Identity Theft checklist - what to do when your id is stolen

Identity Theft: Steps to Protect Yourself and Recover

Print our Identity Theft Checklist here
Identity theft is a serious crime where someone steals your personal information to commit fraud. If you suspect you're a victim, follow these crucial steps to protect yourself and begin the recovery process.

Immediate Actions to Take

  1. Report to the FTC:
    • Visit to report the theft. The site will create a recovery plan tailored to your situation.
    • The FTC provides an Identity Theft Report, which you can use to prove to businesses that someone stole your identity.
  2. Place Fraud Alerts and Credit Freezes:
    • Contact one of the three credit bureaus (Equifax, Experian, or TransUnion) to place a fraud alert on your credit report. This alert will make it harder for the thief to open new accounts in your name.
    • Consider freezing your credit to prevent new accounts from being opened without your consent.
  3. Review Credit Reports:
    • Obtain free copies of your credit reports from Check for any fraudulent activity and report inaccuracies to the credit bureaus.

Additional Steps for Specific Types of Identity Theft

  1. Tax Identity Theft:
    • If someone used your Social Security number to file a tax return, contact the IRS immediately.
    • File an Identity Theft Affidavit (Form 14039) and continue to file your taxes, even if you must do so by paper.
  2. Medical Identity Theft:
    • Request copies of your medical records from your providers. Review these records and report any errors to your healthcare providers.
    • File complaints with the U.S. Department of Health and Human Services if necessary.
  3. Social Security Number Misuse:
    • If your Social Security number was misused, contact the Social Security Administration (SSA) for assistance. You may need to request a new Social Security number in extreme cases.

Preventive Measures

  1. Secure Your Information:
    • Use strong, unique passwords for your online accounts and enable multi-factor authentication where possible.
    • Be cautious of phishing scams and never share personal information through unsolicited emails or phone calls.
  2. Monitor Your Accounts Regularly:
    • Regularly check bank statements, credit card bills, and insurance statements for unusual activity.
    • Consider using credit monitoring services to receive alerts about changes to your credit report.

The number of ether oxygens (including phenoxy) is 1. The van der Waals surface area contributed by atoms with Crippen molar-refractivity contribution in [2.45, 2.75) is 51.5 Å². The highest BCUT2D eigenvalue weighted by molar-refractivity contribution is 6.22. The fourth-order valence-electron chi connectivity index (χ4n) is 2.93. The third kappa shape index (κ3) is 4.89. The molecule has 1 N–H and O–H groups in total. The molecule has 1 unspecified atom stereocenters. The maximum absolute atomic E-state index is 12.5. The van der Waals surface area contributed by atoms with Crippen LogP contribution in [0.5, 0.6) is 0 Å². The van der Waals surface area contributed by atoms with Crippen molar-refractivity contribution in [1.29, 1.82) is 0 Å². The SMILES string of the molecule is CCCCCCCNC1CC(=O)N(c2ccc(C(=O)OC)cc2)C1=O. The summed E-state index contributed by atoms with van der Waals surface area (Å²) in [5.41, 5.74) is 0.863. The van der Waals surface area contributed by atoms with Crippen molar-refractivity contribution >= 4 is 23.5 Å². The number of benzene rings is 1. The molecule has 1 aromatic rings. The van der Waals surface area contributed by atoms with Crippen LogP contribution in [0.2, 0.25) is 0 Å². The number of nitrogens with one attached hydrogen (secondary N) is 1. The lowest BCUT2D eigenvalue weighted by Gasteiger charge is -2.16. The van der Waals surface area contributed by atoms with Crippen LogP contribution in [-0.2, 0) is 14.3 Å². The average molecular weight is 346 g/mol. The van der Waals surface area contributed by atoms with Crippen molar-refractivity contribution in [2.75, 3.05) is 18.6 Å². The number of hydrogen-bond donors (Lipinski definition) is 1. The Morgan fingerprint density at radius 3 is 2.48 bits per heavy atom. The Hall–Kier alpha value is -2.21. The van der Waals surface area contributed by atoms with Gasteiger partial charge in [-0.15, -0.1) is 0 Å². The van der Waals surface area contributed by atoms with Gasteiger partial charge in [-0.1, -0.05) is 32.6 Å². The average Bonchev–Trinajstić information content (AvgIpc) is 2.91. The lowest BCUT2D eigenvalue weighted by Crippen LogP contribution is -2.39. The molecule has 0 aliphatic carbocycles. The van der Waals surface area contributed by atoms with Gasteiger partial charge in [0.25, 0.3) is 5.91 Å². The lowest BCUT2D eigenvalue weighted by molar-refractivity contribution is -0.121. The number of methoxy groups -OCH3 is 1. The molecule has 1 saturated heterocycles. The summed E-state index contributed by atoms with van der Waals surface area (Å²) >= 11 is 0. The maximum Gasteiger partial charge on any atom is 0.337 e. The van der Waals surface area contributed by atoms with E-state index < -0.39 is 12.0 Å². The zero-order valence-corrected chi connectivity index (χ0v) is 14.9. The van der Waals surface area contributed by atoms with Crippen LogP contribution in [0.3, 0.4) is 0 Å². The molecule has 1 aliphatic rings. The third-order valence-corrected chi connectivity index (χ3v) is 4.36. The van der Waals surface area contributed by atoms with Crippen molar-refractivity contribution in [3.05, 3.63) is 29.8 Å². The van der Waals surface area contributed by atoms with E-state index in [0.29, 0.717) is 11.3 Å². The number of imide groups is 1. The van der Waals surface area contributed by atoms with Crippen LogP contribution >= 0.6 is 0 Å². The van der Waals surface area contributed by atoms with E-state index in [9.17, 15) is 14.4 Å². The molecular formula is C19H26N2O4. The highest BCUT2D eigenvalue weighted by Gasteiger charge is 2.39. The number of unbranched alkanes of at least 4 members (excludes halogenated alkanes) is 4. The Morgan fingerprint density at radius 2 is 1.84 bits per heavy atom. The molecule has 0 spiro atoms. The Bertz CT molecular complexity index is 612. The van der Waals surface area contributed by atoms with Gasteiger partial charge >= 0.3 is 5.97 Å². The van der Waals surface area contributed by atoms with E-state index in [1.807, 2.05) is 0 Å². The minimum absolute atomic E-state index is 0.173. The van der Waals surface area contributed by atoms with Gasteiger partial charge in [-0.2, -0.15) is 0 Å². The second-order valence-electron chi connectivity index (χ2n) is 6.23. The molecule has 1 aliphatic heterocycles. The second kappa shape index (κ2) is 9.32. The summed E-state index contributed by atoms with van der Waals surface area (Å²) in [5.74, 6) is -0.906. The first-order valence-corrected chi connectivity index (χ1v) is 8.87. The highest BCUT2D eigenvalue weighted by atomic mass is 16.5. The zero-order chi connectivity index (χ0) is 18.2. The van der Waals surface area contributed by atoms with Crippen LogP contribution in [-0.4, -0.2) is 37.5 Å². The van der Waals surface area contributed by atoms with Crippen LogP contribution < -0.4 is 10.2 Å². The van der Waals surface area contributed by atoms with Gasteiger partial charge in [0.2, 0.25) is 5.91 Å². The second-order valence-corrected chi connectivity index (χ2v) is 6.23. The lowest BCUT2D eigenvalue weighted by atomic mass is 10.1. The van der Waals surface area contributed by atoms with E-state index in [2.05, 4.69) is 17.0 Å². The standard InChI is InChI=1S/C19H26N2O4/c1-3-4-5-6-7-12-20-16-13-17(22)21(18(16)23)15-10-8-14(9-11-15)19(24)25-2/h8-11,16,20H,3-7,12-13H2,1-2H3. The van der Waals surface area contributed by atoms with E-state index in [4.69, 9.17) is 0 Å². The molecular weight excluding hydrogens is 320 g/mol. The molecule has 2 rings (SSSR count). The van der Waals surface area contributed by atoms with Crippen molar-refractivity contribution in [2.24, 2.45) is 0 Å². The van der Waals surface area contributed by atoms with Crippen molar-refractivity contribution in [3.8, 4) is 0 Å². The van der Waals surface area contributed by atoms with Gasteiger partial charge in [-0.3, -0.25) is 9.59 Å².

Identity Theft Checklist: What To Do Right Away

Print our Identity Theft Checklist here

  • A fraud alert is free. It will make it harder for someone to open new accounts in your name. When you have an alert on your report, a business must verify your identity before it issues new credit in your name. You can renew the fraud alert after one year.

    You’ll get a letter from each credit bureau. It will confirm that they placed a fraud alert on your file.

  • You can check your reports every week for free at

  • Your identity theft report proves to businesses that someone stole your identity. It also guarantees you certain rights.

    If you create an account, we'll walk you through each recovery step, update your plan as needed, track your progress, and pre-fill forms and letters for you.

    If you don't create an account, you must print and save your Identity Theft Report and recovery plan right away. Once you leave the page, you won't be able to access or update them.

    • a copy of your FTC Identity Theft Report
    • a government-issued ID with a photo
    • proof of your address (mortgage statement, rental agreement, or utilities bill)
    • any other proof you have of the theft (bills, IRS notices, etc.)

    Tell the police someone stole your identity and you need to file a report. Ask for a copy of the police report. You may need this to complete other steps.

Identity theft can be overwhelming, but taking immediate and informed steps can mitigate the damage. For a comprehensive guide and to start your recovery plan, visit

For more detailed information and resources, visit

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